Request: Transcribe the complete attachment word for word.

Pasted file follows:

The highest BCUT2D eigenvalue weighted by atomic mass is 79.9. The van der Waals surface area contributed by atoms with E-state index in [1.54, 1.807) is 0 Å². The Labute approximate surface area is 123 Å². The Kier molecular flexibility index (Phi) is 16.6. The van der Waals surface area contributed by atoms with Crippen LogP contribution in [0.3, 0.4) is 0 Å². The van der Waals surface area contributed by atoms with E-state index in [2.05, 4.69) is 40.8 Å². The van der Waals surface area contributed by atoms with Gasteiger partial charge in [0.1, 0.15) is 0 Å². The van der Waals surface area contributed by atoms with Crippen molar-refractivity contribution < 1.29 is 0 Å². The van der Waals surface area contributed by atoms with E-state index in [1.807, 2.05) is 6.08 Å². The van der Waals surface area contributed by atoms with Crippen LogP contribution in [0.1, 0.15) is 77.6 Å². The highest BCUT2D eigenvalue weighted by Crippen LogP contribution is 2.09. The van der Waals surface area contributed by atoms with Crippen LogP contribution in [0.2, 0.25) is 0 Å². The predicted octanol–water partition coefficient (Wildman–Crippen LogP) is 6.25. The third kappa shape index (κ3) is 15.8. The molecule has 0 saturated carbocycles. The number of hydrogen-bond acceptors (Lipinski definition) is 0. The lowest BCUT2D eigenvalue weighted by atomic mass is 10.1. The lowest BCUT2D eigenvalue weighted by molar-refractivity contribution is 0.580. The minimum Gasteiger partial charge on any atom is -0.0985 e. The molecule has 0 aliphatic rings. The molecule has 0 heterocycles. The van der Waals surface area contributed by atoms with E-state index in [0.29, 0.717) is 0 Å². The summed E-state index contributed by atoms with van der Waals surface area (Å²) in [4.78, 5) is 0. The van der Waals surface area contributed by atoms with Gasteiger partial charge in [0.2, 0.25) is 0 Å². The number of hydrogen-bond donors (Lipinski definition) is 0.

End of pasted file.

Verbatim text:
The highest BCUT2D eigenvalue weighted by atomic mass is 79.9. The van der Waals surface area contributed by atoms with E-state index in [1.54, 1.807) is 0 Å². The Labute approximate surface area is 123 Å². The Kier molecular flexibility index (Phi) is 16.6. The van der Waals surface area contributed by atoms with Crippen LogP contribution in [0.3, 0.4) is 0 Å². The van der Waals surface area contributed by atoms with E-state index in [2.05, 4.69) is 40.8 Å². The van der Waals surface area contributed by atoms with Gasteiger partial charge in [0.1, 0.15) is 0 Å². The van der Waals surface area contributed by atoms with Crippen molar-refractivity contribution < 1.29 is 0 Å². The van der Waals surface area contributed by atoms with E-state index in [1.807, 2.05) is 6.08 Å². The van der Waals surface area contributed by atoms with Crippen LogP contribution in [0.1, 0.15) is 77.6 Å². The highest BCUT2D eigenvalue weighted by Crippen LogP contribution is 2.09. The van der Waals surface area contributed by atoms with Crippen LogP contribution in [0.2, 0.25) is 0 Å². The predicted octanol–water partition coefficient (Wildman–Crippen LogP) is 6.25. The third kappa shape index (κ3) is 15.8. The molecule has 0 saturated carbocycles. The number of hydrogen-bond acceptors (Lipinski definition) is 0. The lowest BCUT2D eigenvalue weighted by atomic mass is 10.1. The lowest BCUT2D eigenvalue weighted by molar-refractivity contribution is 0.580. The minimum Gasteiger partial charge on any atom is -0.0985 e. The molecule has 0 aliphatic rings. The molecule has 0 heterocycles. The van der Waals surface area contributed by atoms with E-state index in [0.29, 0.717) is 0 Å². The summed E-state index contributed by atoms with van der Waals surface area (Å²) in [4.78, 5) is 0. The van der Waals surface area contributed by atoms with Gasteiger partial charge in [0.2, 0.25) is 0 Å². The number of hydrogen-bond donors (Lipinski definition) is 0.